The provision of CCPA that a business has a gross revenue of over $25 million remains unchanged.  Companies are covered by CPRA if they buy, sell, or share the personal information of more than 100,000 California consumers.  That lets a lot of small businesses off the hook.

The business collects the personal information of more than 100,000 California consumers/ households. This provision changes the threshold from 50,000 under the CCPA to 100,000 under the CPRA. The heightened threshold means that more small businesses will be outside the scope of the CPRA.  Schuler believes that the key for companies is to start looking at your data privacy policies now:

Ask yourself, how good is our data hygiene?  How much do we know about the data we have? How much do we know about where it goes? Are our contracts up to date?  The thing that still amazes me is how serious companies are taking this now. And I think it is because some of the fines that have come out over the last several years.  Obviously, some of the larger companies are not that all that affected by larger firms but at the small business and startup end of the spectrum even a few thousand dollars can be devastating. I don't know anyone in the privacy and compliance area who isn't taking this very seriously.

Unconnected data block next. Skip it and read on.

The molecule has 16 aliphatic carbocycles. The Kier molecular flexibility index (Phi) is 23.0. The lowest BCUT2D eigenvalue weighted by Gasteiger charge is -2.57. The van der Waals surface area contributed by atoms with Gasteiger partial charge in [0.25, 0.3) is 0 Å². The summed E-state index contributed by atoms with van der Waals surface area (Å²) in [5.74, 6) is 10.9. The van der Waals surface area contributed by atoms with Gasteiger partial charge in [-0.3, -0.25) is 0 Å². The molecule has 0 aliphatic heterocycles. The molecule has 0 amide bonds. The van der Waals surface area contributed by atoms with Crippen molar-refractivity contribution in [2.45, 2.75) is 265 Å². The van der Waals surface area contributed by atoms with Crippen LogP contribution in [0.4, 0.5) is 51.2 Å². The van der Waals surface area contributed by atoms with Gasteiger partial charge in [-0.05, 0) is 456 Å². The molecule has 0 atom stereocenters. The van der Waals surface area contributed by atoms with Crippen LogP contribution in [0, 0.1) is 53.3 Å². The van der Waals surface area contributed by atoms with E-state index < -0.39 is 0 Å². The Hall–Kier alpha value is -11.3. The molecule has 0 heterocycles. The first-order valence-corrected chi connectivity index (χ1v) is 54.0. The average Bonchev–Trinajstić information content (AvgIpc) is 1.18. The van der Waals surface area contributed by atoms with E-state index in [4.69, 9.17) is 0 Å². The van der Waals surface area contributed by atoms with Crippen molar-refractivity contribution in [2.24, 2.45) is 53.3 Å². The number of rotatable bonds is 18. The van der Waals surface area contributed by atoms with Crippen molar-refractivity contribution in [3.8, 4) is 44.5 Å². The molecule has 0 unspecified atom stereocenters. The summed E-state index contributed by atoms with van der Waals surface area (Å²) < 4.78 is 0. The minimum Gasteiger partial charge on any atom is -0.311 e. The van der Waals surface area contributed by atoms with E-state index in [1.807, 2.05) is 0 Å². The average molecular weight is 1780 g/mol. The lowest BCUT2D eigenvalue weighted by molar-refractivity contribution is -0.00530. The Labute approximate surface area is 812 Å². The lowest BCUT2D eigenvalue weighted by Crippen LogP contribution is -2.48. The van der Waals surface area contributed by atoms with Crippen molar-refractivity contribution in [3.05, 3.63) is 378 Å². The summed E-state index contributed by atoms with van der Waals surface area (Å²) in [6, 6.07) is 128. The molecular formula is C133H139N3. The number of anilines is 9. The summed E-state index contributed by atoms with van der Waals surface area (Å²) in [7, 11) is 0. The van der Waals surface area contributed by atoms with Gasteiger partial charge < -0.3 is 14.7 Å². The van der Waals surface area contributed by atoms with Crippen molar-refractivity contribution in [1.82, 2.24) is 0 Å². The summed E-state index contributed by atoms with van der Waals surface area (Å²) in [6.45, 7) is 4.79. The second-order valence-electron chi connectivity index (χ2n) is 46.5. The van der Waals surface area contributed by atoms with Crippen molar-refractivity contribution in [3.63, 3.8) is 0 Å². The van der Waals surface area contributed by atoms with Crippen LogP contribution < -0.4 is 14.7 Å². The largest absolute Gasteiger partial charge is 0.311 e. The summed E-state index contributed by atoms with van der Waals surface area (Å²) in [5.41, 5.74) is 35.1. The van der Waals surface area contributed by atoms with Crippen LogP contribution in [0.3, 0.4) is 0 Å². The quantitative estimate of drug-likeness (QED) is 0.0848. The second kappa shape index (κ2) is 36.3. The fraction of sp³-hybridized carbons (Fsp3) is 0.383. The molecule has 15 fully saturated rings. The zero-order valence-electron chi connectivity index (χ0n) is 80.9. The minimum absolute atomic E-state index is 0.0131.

One key change in the CCPA requirements in the CPRA is an extension of an exemption for businesses in terms of their employees' data. The CPRA gives businesses the exemption from meeting the consumer privacy requirements' tough standards for their employees until January 1, 2023. However, businesses will have to comply with certain aspects of employee privacy protection between now and then.

My take

There is lots of chatter about whether CPRA would become a model for privacy laws in other states.  There are said to be at least eight other states that have copycat versions in the works, including New York, Virginia, Florida, New Hampshire, Washington, Nebraska, Maryland, and North Dakota. The pandemic has slowed all those initiatives down but it is likely they'll be back once "normal" life begins again.  

One of the mysteries of the data privacy movement to me is exactly who is driving it.  All the action in California and perhaps elsewhere is being pushed by large, well-funded advocacy groups.  Maybe this is a misconception on my part, but Individual consumers don't seem all that concerned or interested.  Does anybody have thoughts?